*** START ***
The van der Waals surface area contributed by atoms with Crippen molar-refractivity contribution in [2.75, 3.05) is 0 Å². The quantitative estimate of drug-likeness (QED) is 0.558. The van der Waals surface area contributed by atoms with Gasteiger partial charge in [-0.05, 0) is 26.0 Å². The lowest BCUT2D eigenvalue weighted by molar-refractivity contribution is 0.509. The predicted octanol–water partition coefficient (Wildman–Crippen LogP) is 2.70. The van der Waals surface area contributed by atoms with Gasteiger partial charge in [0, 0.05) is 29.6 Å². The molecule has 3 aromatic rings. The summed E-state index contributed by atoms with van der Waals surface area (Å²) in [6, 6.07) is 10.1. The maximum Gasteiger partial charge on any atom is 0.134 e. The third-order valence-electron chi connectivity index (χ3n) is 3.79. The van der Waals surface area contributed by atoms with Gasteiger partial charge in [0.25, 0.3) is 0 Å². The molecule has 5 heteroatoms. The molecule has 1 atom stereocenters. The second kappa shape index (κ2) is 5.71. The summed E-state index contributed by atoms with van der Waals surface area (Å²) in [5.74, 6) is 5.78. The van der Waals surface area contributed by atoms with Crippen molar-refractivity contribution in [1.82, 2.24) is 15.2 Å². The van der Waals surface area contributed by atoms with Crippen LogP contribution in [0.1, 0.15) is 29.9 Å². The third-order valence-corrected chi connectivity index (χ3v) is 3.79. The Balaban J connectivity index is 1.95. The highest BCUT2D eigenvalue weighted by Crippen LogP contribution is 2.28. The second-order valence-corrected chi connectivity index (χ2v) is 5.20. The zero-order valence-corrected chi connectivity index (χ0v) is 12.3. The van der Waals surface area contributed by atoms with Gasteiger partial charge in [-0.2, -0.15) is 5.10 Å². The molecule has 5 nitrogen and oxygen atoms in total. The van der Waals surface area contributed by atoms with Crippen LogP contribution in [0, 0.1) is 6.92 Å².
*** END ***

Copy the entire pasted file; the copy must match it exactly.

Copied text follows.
The van der Waals surface area contributed by atoms with Crippen molar-refractivity contribution in [2.75, 3.05) is 0 Å². The quantitative estimate of drug-likeness (QED) is 0.558. The van der Waals surface area contributed by atoms with Gasteiger partial charge in [-0.05, 0) is 26.0 Å². The lowest BCUT2D eigenvalue weighted by molar-refractivity contribution is 0.509. The predicted octanol–water partition coefficient (Wildman–Crippen LogP) is 2.70. The van der Waals surface area contributed by atoms with Gasteiger partial charge in [0, 0.05) is 29.6 Å². The molecule has 3 aromatic rings. The summed E-state index contributed by atoms with van der Waals surface area (Å²) in [6, 6.07) is 10.1. The maximum Gasteiger partial charge on any atom is 0.134 e. The third-order valence-electron chi connectivity index (χ3n) is 3.79. The van der Waals surface area contributed by atoms with Gasteiger partial charge in [0.25, 0.3) is 0 Å². The molecule has 5 heteroatoms. The molecule has 1 atom stereocenters. The second kappa shape index (κ2) is 5.71. The summed E-state index contributed by atoms with van der Waals surface area (Å²) in [5.74, 6) is 5.78. The van der Waals surface area contributed by atoms with Crippen molar-refractivity contribution in [1.82, 2.24) is 15.2 Å². The van der Waals surface area contributed by atoms with Crippen LogP contribution in [0.1, 0.15) is 29.9 Å². The third-order valence-corrected chi connectivity index (χ3v) is 3.79. The Balaban J connectivity index is 1.95. The highest BCUT2D eigenvalue weighted by Crippen LogP contribution is 2.28. The second-order valence-corrected chi connectivity index (χ2v) is 5.20. The zero-order valence-corrected chi connectivity index (χ0v) is 12.3. The van der Waals surface area contributed by atoms with Gasteiger partial charge in [-0.2, -0.15) is 5.10 Å². The molecule has 5 nitrogen and oxygen atoms in total. The van der Waals surface area contributed by atoms with Crippen LogP contribution in [0, 0.1) is 6.92 Å².